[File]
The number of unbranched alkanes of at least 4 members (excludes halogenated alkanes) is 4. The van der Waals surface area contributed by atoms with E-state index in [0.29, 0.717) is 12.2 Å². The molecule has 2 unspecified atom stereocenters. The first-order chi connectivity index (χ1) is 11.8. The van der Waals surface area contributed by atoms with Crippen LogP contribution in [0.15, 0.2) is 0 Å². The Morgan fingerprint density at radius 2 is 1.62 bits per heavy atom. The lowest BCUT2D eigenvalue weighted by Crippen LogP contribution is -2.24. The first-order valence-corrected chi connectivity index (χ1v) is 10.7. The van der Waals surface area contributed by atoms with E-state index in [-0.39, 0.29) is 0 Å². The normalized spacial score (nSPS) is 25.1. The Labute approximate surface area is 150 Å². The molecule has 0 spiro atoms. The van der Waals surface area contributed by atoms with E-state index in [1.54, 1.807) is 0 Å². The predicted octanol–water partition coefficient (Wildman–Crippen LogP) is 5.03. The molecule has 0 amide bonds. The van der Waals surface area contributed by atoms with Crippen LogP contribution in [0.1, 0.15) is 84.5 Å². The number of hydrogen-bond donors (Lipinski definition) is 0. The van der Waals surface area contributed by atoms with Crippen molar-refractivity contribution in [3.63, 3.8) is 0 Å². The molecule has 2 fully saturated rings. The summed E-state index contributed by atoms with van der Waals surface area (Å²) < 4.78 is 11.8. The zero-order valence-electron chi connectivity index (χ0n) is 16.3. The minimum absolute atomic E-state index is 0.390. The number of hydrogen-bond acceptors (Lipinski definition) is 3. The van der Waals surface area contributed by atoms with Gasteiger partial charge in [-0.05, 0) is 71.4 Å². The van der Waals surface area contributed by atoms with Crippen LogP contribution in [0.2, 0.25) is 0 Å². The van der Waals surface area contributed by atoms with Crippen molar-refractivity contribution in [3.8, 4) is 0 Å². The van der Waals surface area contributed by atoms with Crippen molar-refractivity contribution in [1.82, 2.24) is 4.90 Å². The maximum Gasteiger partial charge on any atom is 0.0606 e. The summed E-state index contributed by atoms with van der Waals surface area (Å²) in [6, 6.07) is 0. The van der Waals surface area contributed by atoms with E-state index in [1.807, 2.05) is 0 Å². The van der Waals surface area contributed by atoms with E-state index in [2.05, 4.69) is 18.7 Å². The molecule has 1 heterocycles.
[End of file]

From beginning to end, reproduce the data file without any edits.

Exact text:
The number of unbranched alkanes of at least 4 members (excludes halogenated alkanes) is 4. The van der Waals surface area contributed by atoms with E-state index in [0.29, 0.717) is 12.2 Å². The molecule has 2 unspecified atom stereocenters. The first-order chi connectivity index (χ1) is 11.8. The van der Waals surface area contributed by atoms with Crippen LogP contribution in [0.15, 0.2) is 0 Å². The Morgan fingerprint density at radius 2 is 1.62 bits per heavy atom. The lowest BCUT2D eigenvalue weighted by Crippen LogP contribution is -2.24. The first-order valence-corrected chi connectivity index (χ1v) is 10.7. The van der Waals surface area contributed by atoms with E-state index in [-0.39, 0.29) is 0 Å². The normalized spacial score (nSPS) is 25.1. The Labute approximate surface area is 150 Å². The molecule has 0 spiro atoms. The van der Waals surface area contributed by atoms with E-state index in [1.54, 1.807) is 0 Å². The predicted octanol–water partition coefficient (Wildman–Crippen LogP) is 5.03. The molecule has 0 amide bonds. The van der Waals surface area contributed by atoms with Crippen LogP contribution in [0.1, 0.15) is 84.5 Å². The number of hydrogen-bond donors (Lipinski definition) is 0. The van der Waals surface area contributed by atoms with Crippen molar-refractivity contribution in [3.63, 3.8) is 0 Å². The molecule has 2 fully saturated rings. The summed E-state index contributed by atoms with van der Waals surface area (Å²) < 4.78 is 11.8. The zero-order valence-electron chi connectivity index (χ0n) is 16.3. The minimum absolute atomic E-state index is 0.390. The number of hydrogen-bond acceptors (Lipinski definition) is 3. The van der Waals surface area contributed by atoms with Gasteiger partial charge in [-0.05, 0) is 71.4 Å². The van der Waals surface area contributed by atoms with Crippen LogP contribution in [0.2, 0.25) is 0 Å². The van der Waals surface area contributed by atoms with Crippen molar-refractivity contribution in [3.8, 4) is 0 Å². The van der Waals surface area contributed by atoms with Crippen molar-refractivity contribution in [1.82, 2.24) is 4.90 Å². The maximum Gasteiger partial charge on any atom is 0.0606 e. The summed E-state index contributed by atoms with van der Waals surface area (Å²) in [6, 6.07) is 0. The van der Waals surface area contributed by atoms with E-state index in [1.807, 2.05) is 0 Å². The van der Waals surface area contributed by atoms with E-state index in [2.05, 4.69) is 18.7 Å². The molecule has 1 heterocycles.